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Low voter turn out in CSA elections, Patterson-Butterfield wins



More islands won by Virginia Clerveaux, but more votes went to Patterson Williams and with that final tally in late on Friday, Williams of the Government’s IT unit was declared the new president of the Civil Servants Association or CSA.

His vice president will be Tamar Butterfield, who swept the VP race winning more votes and proving to be the favorite candidate in all of the islands. Today, the new executives will be officially presented and they will give their first remarks in the new post.

Shockingly though, of the over 2,000 government workers who could have voted in the CSA elections last Thursday; less than half turned out at the polls.

Total votes cast was 738; Mr. Butterfield got 514 over Vershina Forbes’ 224 while Williams won the island of Grand Turk and had only 24 more votes than Clerveaux.

76% of TCI have no voting voice, 25% chose to remain silent
Use Vote graphic, to be sent

In a Magnetic Media original report, we have found that only 23% of the population of the Turks and Caicos will determine the political direction of the country come next general election; this from an evaluation of the current voter numbers provided by the Elections Office.

This figure is concerning when the TCI is compared to regional and even parent country – the UK. The percentage is small and suggests a daunting reality. Magnetic Media put the TCI’s figures against Jamaica, The Bahamas, Haiti, Guyana, the United States, Cayman Islands and the United Kingdom.

In Jamaica, 64% of its population is eligible to vote. In the Cayman Islands, that leaps to 77%. In nearby Bahamas, the figure for those who can vote is 73%, while Haiti is at 60%. As for the USA, of its 322 million citizens, 73% can participate and the UK records that 69% is able to chose the government.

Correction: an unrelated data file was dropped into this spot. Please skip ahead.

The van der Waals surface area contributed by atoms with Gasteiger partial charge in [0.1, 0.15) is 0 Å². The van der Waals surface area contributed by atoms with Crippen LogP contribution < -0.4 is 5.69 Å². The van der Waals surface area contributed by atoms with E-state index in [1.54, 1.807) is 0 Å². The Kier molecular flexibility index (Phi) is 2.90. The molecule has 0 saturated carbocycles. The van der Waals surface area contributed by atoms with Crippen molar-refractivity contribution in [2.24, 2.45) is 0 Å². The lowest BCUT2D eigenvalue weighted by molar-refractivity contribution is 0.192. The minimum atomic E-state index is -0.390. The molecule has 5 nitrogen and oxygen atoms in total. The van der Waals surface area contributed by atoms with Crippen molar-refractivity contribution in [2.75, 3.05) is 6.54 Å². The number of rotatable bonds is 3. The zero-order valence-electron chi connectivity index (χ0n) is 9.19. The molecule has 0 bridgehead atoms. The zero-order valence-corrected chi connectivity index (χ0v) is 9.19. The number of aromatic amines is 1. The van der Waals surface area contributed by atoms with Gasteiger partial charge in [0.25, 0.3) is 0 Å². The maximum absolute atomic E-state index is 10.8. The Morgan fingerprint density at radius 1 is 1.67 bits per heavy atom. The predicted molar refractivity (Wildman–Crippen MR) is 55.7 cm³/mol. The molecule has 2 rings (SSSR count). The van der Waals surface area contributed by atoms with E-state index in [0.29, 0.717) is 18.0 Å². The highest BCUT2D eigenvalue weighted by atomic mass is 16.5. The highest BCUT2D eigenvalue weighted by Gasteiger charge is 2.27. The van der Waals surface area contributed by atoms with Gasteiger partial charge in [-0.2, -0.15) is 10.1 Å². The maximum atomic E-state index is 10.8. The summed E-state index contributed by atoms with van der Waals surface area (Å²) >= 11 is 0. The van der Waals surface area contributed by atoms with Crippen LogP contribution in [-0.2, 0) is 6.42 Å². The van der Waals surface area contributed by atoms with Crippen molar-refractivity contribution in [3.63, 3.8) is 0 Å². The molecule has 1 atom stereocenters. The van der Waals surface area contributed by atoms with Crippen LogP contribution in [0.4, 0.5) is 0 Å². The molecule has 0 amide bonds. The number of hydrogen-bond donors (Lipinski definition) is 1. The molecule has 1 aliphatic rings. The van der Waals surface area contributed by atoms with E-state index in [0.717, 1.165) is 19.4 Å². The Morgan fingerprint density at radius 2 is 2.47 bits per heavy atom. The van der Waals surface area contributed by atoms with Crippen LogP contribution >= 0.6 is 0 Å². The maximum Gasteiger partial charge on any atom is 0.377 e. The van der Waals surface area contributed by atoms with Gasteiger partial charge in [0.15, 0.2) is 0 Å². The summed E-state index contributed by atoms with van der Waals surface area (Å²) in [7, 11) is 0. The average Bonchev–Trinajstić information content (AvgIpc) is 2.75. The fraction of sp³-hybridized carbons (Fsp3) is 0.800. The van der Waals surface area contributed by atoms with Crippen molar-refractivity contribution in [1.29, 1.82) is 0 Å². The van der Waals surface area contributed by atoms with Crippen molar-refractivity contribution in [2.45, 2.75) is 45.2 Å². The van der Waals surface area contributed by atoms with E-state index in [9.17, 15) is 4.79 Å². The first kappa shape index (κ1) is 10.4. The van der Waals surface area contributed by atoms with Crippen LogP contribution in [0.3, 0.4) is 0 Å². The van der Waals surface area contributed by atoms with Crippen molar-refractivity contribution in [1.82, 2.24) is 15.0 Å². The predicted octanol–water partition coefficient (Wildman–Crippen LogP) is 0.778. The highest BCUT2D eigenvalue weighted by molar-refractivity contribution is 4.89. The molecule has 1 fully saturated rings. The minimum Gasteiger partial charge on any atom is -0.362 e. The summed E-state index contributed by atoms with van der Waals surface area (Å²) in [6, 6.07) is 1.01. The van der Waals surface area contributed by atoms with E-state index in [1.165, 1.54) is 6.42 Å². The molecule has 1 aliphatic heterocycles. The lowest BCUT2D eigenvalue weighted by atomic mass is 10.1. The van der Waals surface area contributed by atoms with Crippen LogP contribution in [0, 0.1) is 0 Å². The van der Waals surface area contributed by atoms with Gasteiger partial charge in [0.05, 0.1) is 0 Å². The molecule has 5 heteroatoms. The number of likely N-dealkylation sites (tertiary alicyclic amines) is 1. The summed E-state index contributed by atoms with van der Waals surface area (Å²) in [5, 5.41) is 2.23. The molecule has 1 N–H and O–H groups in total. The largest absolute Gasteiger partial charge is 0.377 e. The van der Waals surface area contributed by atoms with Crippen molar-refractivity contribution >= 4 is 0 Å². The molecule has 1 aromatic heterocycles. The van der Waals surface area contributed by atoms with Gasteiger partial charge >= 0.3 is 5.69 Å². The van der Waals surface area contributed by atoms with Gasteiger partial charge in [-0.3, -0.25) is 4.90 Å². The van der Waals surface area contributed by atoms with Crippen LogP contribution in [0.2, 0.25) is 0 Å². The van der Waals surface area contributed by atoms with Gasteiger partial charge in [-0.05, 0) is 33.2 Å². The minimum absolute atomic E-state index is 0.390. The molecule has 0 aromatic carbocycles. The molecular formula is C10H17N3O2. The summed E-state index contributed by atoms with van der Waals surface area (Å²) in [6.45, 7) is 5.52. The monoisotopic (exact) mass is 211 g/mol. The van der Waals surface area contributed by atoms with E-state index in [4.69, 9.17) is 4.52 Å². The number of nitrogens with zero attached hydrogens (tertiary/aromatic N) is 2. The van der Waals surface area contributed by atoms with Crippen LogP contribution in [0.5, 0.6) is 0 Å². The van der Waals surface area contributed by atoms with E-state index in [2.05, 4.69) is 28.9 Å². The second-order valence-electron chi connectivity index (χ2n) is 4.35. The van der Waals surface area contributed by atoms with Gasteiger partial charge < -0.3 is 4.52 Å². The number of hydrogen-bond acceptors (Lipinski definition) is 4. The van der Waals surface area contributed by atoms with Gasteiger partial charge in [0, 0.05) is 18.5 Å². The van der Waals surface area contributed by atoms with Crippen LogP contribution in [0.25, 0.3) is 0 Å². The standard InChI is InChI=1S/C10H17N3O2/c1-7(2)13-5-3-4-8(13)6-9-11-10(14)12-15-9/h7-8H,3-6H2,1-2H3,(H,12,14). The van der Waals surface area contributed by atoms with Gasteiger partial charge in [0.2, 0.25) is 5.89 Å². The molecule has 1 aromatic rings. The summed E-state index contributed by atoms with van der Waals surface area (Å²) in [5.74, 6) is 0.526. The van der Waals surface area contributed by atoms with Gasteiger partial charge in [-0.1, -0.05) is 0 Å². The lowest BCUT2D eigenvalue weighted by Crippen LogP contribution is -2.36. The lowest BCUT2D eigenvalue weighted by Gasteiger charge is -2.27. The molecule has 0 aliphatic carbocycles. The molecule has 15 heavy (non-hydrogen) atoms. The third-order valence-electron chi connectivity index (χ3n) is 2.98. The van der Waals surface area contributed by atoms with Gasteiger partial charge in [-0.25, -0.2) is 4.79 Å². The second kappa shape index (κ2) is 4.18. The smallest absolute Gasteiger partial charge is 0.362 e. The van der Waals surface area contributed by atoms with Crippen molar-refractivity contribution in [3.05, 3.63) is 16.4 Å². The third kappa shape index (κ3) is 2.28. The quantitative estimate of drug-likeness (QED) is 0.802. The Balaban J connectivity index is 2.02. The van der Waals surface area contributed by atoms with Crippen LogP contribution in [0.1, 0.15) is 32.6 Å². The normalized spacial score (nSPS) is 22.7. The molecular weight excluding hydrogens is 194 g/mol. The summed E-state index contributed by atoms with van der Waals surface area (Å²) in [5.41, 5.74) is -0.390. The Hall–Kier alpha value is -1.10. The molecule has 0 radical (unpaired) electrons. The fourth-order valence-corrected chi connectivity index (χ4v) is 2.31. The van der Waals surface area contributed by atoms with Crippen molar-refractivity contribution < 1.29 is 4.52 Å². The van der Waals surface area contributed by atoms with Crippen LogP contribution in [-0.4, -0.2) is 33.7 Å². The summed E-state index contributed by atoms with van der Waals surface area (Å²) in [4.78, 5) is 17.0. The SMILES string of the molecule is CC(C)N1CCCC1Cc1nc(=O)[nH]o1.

The TCI Elections office says there are about 7,500 people on the newest voter list which is 23% of the population, which means 24,500 people have to live with a decision made by less than a third of the people living in the country.

Even at the Elections Office position that there are 10,000 people who are actually eligible to vote; it means that still only 31% of population get to choose the elected government. More concerning is that only that amount is considered to be adult citizens who are qualified to vote; it again points to the high percentage of foreigners in the TCI.

To date, some 2,500 who can vote, remain off the register; which means 25% of those eligible have chosen not to have a voice at the polls as they are not even registered to participate in a national election.

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Caribbean News

CANARI outlines climate priorities ahead of Cop28



Rashaed Esson

Staff Writer


The Caribbean Natural Resources Institute (CANARI) informed that the Caribbean Climate Justice Alliance, in preparation for the upcoming annual COP28 in 2023, launched its “Caribbean Climate Justice and Resilience Agenda,” outlining the priorities for climate justice and resilience in vulnerable Caribbean small island developing states (SIDS).


In a press release, CANARI highlighted that the agenda recognizes the major threat of climate change to the region as well as aims to louden the voices of the at-risk groups “on the frontlines of the climate crisis and catalyze actions for climate justice and local resilience in the Caribbean SIDS.”


The priorities stated under the agenda are:


  1. Curbing emissions to limit global temperature

increase to 1.5 ̊C


  1. Scaling up locally-led solutions for adaptation and

loss and damage


  1. Improving access to and delivery of climate finance

for frontline communities, small and micro enterprises, and civil society organizations as part of a ‘whole of society’ approach


  1. Scaling up just, nature-based solutions for resilience


  1. Supporting a just transition for pro-poor, inclusive,

sustainable and resilient development


  1. Promoting gender equity and social inclusion

approaches to climate action


  1. Promoting youth and intergenerational equity as

core to the climate response


  1. Integrating a rights-based and earth-centered

approach in addressing all these priorities and ensuring climate justice